Would We be Talking about Digital Citizenship if We Were…

I received an email the other day from ISTE, asking me to complete a survey to assist the National Council for Digital Citizenship in creating a shared definition for — digital citizenship. Even though I whole-heartedly commend and recommend the work of Mike Ribble and others in describing and creating practical frameworks for helping learners develop responsible behaviors over the Internet, the term Digital Citizenship has always puzzled me.

I tried filling in the survey, but found that my status as an independent and a lack of “Not Applicable” options on the form rendered my input unacceptable. But the experience prompted me to go to my (digital) dictionary and look up citizenship. According to the New Oxford American Dictionary, a citizen is

a legally recognized subject or national of a state or commonwealth, either native or naturalized.

Reading on, I learned that the word comes from Middle English, deriving out of the Anglo-Norman French term, citezein, coming from the Old French citeain, based on the Latin civitas, or city.  This conveys to me a sense of place and of belonging to that place, either by birth or by earning.

I don’t want to fuss over the old ground of native versus immigrant.  But I wonder from which perspective citizenship needs the most defining?  As a check, I downloaded the Common Core State Standards for English Language Arts & Literacy in History/Social Studies, Science, and Technical Subjects.  In the last paragraph of the introduction is written,

They (students) reflexively demonstrate the cogent reasoning and use of evidence that is essential to both private deliberation and responsible citizenship in a democratic republic.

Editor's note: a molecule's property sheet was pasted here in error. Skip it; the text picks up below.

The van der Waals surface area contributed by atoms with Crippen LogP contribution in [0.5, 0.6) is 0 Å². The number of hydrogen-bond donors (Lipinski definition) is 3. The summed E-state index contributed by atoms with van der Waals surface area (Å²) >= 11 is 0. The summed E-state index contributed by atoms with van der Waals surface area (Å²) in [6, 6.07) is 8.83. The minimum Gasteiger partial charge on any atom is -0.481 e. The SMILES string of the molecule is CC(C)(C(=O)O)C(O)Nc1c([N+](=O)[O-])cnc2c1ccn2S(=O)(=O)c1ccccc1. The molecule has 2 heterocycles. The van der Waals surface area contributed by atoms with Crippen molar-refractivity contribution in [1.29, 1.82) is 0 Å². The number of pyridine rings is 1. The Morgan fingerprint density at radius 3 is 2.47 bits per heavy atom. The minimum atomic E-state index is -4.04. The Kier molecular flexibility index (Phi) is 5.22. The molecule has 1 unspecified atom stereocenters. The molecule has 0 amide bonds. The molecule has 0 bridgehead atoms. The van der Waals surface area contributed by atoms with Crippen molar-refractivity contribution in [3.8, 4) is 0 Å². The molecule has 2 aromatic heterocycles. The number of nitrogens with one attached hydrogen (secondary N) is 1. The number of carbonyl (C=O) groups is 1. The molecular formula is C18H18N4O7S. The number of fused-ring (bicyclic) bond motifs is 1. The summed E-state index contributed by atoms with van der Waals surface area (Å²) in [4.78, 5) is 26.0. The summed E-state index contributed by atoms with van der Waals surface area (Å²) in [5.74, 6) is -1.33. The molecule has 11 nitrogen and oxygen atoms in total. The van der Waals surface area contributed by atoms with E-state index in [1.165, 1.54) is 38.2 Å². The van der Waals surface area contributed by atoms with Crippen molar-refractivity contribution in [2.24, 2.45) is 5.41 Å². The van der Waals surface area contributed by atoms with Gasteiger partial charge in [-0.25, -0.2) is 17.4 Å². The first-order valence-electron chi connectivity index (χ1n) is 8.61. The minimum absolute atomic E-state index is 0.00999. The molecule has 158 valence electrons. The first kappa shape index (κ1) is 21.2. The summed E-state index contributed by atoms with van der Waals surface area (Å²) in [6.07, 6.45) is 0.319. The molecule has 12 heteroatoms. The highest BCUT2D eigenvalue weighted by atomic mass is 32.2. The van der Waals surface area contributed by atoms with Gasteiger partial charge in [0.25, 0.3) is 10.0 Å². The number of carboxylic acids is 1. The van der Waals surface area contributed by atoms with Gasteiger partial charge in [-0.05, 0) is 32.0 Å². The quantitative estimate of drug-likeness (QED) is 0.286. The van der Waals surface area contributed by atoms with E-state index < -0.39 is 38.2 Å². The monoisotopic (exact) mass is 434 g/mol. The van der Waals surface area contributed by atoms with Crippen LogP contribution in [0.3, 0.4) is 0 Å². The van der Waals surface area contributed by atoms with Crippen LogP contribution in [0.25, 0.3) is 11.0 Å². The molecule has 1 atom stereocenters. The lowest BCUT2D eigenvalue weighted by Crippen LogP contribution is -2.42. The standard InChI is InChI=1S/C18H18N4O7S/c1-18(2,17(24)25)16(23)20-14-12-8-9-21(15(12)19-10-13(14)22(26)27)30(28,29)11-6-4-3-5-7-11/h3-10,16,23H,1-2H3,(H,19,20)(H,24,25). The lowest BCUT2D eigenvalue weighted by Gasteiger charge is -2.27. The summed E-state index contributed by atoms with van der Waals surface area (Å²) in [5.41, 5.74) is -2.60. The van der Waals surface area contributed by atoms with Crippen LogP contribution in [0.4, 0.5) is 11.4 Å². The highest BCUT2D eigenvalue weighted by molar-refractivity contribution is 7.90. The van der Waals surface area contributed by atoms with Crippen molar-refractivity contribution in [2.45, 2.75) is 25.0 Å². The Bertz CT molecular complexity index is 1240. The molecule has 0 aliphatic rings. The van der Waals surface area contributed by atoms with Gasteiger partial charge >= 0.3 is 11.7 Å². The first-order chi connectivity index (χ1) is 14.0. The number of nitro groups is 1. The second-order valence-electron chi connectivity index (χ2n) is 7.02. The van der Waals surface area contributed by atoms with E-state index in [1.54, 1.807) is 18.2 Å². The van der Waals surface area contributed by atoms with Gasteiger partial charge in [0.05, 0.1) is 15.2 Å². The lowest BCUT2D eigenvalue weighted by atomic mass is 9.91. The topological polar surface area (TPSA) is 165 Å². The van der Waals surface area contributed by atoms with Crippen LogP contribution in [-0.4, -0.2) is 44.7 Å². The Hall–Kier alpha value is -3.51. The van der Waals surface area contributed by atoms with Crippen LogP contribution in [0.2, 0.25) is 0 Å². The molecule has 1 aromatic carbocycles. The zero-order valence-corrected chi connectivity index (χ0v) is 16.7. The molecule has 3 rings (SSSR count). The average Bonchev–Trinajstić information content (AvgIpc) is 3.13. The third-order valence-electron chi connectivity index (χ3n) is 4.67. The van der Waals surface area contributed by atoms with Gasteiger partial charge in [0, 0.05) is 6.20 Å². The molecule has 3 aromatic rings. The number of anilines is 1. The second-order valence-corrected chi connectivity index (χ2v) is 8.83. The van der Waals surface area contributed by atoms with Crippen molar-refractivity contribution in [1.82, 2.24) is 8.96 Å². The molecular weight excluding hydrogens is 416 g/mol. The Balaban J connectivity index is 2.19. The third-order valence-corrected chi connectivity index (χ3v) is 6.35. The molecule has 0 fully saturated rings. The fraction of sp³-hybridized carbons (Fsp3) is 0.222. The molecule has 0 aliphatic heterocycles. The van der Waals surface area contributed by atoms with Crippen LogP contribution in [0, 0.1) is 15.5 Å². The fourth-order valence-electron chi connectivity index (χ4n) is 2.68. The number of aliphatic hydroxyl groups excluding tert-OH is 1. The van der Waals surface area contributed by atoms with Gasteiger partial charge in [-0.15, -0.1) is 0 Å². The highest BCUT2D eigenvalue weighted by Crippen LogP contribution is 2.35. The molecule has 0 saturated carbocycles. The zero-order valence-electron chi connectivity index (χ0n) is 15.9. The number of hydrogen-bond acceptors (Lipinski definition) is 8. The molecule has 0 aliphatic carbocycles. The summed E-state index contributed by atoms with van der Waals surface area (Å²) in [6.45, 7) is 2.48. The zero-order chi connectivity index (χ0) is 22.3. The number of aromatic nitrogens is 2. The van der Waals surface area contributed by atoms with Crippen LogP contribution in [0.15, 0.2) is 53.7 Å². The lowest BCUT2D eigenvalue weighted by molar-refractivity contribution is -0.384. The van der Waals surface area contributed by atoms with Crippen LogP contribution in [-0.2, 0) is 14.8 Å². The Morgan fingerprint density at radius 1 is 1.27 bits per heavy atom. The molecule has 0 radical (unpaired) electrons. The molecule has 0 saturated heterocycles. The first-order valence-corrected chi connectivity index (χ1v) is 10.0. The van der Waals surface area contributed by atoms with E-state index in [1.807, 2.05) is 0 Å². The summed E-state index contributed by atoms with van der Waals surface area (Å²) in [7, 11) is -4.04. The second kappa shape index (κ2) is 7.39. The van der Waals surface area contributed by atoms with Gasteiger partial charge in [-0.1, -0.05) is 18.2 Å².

Nowhere else in the 66-page document does the word citizenship appear.  Of course many have used better words than mine to point out the omission of citizenship and the pursuit of personal fulfillment in the current and influence-weighted conversations about education reform in its drive toward better college students and more effective workers.  So why do we need digital citizenship?

I guess that digital citizenship irks me because of my shame.  We need to champion concerted efforts to define and teach our students to be digital citizens because we’re not.

As a society, we have failed to recognize the crucial educational implications of the incredible shifts that ICT (Information & Communication Technologies) has provoked in recent decades.

As politicians, we have shrunk from our responsiblities to provide for our children, eagerly trading leadership for partisan gamesmanship.

As educators, we have grown less confident, more complacent, and just plain meek, when we should have been insightful and bold.

Much is made of our falling behind the Chinese and the Finns and behind our digital native children. But the real shame is that in working to prepare our children for their future, we have fallen so pathetically far behind our own times.


Interesting and Predictable Article on Standardized Testing in Alberta Canada

Flickr Photo by Lauren Brown

This one caught my eye because I’ve done a good deal of work in Alberta lately — but also because of part of the title, Who can Unlearnall the Facts That I’ve Learned?.  It’s an article from VUE Weekly, an independent newspaper from Edmonton.  From my experience, standardized testing does seem to be a central part of education in the Province.  But I’ve also talked with educators there, who have a keen interest in what’s going on with education in Finland.

The article mostly refers to statements by Dr. Pasi Sahlberg, an education specialist at the European Training Foundation (ETF).  There’s nothing really new here for those who have questioned my country’s growing and continued reliance on standardized testing as an avenue to education reform.  But I found interesting, his explanation of the growth of the movement and the response by Finland.